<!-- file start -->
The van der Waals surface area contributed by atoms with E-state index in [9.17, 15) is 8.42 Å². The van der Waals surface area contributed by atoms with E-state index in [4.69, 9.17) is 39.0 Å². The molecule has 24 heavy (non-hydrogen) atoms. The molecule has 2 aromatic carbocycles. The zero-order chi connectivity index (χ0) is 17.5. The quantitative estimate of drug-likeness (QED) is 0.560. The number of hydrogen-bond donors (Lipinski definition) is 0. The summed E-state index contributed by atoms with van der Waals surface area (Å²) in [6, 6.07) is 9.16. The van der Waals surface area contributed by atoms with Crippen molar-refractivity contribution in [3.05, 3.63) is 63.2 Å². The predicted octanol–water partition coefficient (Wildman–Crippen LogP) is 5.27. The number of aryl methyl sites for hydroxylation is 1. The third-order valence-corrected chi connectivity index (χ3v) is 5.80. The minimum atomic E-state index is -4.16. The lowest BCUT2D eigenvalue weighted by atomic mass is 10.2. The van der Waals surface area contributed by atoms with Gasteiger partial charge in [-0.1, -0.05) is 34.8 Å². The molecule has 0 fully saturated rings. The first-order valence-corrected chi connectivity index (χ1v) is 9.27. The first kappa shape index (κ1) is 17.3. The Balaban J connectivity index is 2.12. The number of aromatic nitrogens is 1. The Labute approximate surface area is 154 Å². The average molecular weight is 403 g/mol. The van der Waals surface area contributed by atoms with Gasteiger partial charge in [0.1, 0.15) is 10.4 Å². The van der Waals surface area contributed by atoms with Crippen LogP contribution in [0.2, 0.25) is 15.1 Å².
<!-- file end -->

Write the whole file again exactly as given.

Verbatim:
The van der Waals surface area contributed by atoms with E-state index in [9.17, 15) is 8.42 Å². The van der Waals surface area contributed by atoms with E-state index in [4.69, 9.17) is 39.0 Å². The molecule has 24 heavy (non-hydrogen) atoms. The molecule has 2 aromatic carbocycles. The zero-order chi connectivity index (χ0) is 17.5. The quantitative estimate of drug-likeness (QED) is 0.560. The number of hydrogen-bond donors (Lipinski definition) is 0. The summed E-state index contributed by atoms with van der Waals surface area (Å²) in [6, 6.07) is 9.16. The van der Waals surface area contributed by atoms with Crippen molar-refractivity contribution in [3.05, 3.63) is 63.2 Å². The predicted octanol–water partition coefficient (Wildman–Crippen LogP) is 5.27. The number of aryl methyl sites for hydroxylation is 1. The third-order valence-corrected chi connectivity index (χ3v) is 5.80. The minimum atomic E-state index is -4.16. The lowest BCUT2D eigenvalue weighted by atomic mass is 10.2. The van der Waals surface area contributed by atoms with Gasteiger partial charge in [-0.1, -0.05) is 34.8 Å². The molecule has 0 fully saturated rings. The first-order valence-corrected chi connectivity index (χ1v) is 9.27. The first kappa shape index (κ1) is 17.3. The Balaban J connectivity index is 2.12. The number of aromatic nitrogens is 1. The Labute approximate surface area is 154 Å². The average molecular weight is 403 g/mol. The van der Waals surface area contributed by atoms with Gasteiger partial charge in [0.1, 0.15) is 10.4 Å². The van der Waals surface area contributed by atoms with Crippen LogP contribution in [0.2, 0.25) is 15.1 Å².